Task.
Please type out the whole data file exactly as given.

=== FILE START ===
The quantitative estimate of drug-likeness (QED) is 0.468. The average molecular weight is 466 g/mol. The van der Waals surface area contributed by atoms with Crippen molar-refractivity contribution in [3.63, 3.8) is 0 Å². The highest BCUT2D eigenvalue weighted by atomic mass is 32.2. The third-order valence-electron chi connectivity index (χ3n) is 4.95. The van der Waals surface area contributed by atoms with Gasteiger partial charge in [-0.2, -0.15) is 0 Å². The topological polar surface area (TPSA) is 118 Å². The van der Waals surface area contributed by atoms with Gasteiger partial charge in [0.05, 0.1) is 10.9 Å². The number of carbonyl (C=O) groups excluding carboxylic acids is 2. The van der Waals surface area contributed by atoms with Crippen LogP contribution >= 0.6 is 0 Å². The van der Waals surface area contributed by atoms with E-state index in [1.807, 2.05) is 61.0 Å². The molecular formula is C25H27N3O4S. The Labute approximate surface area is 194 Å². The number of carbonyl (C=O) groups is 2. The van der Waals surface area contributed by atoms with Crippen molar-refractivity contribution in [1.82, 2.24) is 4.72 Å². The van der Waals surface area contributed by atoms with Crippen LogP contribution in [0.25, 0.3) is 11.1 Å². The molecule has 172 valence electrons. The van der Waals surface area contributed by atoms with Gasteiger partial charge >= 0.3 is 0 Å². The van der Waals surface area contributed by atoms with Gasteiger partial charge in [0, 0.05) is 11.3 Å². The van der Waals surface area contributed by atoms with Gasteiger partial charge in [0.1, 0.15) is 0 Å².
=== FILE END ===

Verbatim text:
The quantitative estimate of drug-likeness (QED) is 0.468. The average molecular weight is 466 g/mol. The van der Waals surface area contributed by atoms with Crippen molar-refractivity contribution in [3.63, 3.8) is 0 Å². The highest BCUT2D eigenvalue weighted by atomic mass is 32.2. The third-order valence-electron chi connectivity index (χ3n) is 4.95. The van der Waals surface area contributed by atoms with Gasteiger partial charge in [-0.2, -0.15) is 0 Å². The topological polar surface area (TPSA) is 118 Å². The van der Waals surface area contributed by atoms with Gasteiger partial charge in [0.05, 0.1) is 10.9 Å². The number of carbonyl (C=O) groups excluding carboxylic acids is 2. The van der Waals surface area contributed by atoms with Crippen LogP contribution >= 0.6 is 0 Å². The van der Waals surface area contributed by atoms with E-state index in [1.807, 2.05) is 61.0 Å². The molecular formula is C25H27N3O4S. The Labute approximate surface area is 194 Å². The number of carbonyl (C=O) groups is 2. The van der Waals surface area contributed by atoms with Crippen molar-refractivity contribution in [1.82, 2.24) is 4.72 Å². The van der Waals surface area contributed by atoms with Crippen LogP contribution in [0.25, 0.3) is 11.1 Å². The molecule has 172 valence electrons. The van der Waals surface area contributed by atoms with Gasteiger partial charge >= 0.3 is 0 Å². The van der Waals surface area contributed by atoms with Gasteiger partial charge in [0, 0.05) is 11.3 Å². The van der Waals surface area contributed by atoms with Gasteiger partial charge in [0.1, 0.15) is 0 Å².